High Fructose Corn Syrups’ Bad Rap

High fructose corn syrup has gotten a really bad rap as of late. More and more companies are busily switching their recipes and offering customers “real cane sugar” instead of the high fructose corn syrup.

However, a movement is now afoot to try to reverse this trend and to explain to customers that all kinds of sugars, regardless of source can be bad for them in quantity.

Corn Sugar Instead of Corn Syrup

For the time being though, the whole backlash against high fructose corn syrup has gotten so bad that some producers of the stuff have been calling for a relabeling of their products. They want to refer to it as “corn sugar” instead of high fructose corn syrup.

This reminds us of Passover Sweet and Low packets. The next time you’re in a Jewish neighborhood in the spring, see if you can spot some Passover Sweet and Low and take a glance at the ingredients. They are: nutritive sucrose, sodium saccharin. In other words, plain, ordinary table sugar together with the usual artificial sweetner.

Why is it labeled this way you ask? Because maltodextrin, which is ordinarily used to provide bulk to sodium saccharin, is not kosher for Passover. The plan by some producers of corn syrup to re-label their product strikes us as being much the same.

Why it Matters to You

Now you may be wondering what a discussion of the woes of the high fructose corn syrup industry is doing in a blog about the restaurant industry. The answer is quite simple.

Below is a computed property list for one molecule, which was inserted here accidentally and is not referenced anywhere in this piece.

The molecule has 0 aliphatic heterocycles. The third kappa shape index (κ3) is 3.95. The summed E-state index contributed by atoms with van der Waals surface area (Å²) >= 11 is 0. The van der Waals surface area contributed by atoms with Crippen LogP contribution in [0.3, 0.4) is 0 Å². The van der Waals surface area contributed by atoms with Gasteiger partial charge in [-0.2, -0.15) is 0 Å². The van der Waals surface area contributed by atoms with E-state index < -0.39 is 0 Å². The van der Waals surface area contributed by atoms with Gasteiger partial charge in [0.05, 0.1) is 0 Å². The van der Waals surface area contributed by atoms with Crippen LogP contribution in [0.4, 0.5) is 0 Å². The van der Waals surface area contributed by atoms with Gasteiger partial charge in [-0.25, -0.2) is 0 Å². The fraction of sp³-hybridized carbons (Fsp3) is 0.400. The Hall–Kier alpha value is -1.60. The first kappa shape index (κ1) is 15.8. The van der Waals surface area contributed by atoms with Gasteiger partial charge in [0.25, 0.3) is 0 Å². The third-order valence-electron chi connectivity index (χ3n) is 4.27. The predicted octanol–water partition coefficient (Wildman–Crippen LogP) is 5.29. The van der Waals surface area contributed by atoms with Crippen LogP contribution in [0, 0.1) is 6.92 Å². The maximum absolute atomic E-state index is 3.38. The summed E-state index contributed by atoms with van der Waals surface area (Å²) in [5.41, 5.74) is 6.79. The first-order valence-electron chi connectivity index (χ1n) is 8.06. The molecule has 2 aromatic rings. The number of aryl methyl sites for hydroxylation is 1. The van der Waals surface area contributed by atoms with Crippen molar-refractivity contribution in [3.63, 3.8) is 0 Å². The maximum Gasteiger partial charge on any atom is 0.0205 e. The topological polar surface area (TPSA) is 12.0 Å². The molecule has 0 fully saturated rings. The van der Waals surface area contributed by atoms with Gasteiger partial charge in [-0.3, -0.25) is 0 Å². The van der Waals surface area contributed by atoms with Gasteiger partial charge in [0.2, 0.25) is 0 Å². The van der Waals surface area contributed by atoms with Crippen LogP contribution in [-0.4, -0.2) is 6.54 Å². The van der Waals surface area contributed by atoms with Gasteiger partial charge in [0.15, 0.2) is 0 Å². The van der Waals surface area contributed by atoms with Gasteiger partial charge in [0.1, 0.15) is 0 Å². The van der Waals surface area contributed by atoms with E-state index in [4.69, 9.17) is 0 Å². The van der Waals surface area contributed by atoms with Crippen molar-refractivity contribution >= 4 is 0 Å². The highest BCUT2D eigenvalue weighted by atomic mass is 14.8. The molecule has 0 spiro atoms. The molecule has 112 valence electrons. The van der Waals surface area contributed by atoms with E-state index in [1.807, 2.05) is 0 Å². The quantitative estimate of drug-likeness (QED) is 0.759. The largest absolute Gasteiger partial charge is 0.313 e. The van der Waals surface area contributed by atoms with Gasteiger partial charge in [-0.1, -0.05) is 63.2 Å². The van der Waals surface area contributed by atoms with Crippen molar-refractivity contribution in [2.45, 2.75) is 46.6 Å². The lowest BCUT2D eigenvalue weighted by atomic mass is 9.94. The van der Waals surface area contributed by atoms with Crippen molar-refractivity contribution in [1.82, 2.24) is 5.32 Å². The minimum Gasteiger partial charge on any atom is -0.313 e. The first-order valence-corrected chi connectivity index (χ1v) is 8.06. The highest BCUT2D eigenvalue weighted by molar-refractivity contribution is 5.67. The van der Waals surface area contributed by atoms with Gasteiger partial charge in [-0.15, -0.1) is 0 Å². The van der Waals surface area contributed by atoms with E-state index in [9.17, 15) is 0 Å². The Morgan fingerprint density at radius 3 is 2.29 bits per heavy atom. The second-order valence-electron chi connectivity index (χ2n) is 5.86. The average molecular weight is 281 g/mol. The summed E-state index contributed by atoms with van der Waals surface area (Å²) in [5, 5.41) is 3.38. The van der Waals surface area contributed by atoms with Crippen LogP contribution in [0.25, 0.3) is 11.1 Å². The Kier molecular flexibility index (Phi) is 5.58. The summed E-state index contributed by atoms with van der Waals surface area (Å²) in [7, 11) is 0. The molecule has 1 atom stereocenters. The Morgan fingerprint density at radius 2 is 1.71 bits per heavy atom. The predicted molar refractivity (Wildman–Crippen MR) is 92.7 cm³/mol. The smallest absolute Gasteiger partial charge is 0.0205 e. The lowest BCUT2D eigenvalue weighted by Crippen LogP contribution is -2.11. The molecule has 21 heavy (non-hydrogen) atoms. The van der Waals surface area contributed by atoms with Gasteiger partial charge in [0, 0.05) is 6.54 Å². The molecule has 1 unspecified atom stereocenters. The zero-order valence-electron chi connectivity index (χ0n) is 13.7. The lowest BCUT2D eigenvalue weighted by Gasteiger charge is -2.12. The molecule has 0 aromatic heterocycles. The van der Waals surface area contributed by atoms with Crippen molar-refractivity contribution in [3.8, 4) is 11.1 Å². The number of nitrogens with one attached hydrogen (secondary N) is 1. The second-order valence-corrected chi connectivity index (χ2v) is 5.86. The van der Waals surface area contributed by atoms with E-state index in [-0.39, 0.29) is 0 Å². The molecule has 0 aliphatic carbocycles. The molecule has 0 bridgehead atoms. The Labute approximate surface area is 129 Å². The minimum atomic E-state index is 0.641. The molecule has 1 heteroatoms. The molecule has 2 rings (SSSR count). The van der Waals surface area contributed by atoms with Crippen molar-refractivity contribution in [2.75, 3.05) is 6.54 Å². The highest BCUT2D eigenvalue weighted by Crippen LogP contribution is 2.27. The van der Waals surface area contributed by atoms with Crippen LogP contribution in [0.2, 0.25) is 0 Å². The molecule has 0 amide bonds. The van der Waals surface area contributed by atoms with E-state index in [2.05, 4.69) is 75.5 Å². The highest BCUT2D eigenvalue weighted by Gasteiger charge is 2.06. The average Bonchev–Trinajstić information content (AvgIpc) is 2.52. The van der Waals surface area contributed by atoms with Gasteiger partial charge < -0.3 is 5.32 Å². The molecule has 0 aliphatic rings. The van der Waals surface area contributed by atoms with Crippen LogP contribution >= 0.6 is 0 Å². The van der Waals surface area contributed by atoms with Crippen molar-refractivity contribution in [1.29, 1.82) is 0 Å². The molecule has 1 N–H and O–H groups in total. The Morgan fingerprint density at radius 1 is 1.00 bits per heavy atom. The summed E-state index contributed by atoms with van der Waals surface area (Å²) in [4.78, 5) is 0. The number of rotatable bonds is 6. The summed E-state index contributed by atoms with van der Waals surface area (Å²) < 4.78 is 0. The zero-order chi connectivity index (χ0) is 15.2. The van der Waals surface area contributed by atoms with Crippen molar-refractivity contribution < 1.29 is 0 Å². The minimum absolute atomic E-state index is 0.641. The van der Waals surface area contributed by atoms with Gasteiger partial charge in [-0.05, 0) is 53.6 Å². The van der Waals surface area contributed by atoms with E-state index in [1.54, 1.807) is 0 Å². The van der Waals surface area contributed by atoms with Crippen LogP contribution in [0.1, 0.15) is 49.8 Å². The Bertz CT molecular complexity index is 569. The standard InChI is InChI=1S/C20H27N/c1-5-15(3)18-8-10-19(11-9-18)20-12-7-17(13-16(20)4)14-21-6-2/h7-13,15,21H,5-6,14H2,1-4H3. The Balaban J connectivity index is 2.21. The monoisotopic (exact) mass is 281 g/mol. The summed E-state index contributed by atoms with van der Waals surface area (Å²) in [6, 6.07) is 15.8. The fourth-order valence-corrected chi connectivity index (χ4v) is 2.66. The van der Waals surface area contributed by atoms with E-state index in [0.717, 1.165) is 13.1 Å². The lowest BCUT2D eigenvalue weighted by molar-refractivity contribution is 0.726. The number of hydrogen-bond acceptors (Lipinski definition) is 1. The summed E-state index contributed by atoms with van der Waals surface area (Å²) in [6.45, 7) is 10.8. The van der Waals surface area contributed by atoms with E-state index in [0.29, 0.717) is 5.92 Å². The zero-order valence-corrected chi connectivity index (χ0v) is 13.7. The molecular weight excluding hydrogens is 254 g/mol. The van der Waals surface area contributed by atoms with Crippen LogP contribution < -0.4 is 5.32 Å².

As restaurateurs, we need to keep a constant “ear to the ground” to try and find out what it is our customers will want to eat so that we can make sure that our menus reflect this appropriately. You may find more and more customers asking you if you use high fructose corn syrup in your food, on the theory that it’s somehow less healthy for them.

Plain Sugar or Honey

For now, you can easily counter by using plain table sugar for any dishes that call for sugar instead. However, if those who are pushing to get the idea of all kinds of sugars labeled as “bad” (which, let’s face it, they are), you may be able to substitute things like honey or molasses in some recipe in order to stay ahead of the “hip” curve. However, this effort can keep your high value customers coming in and enjoying fine dining in your establishment.

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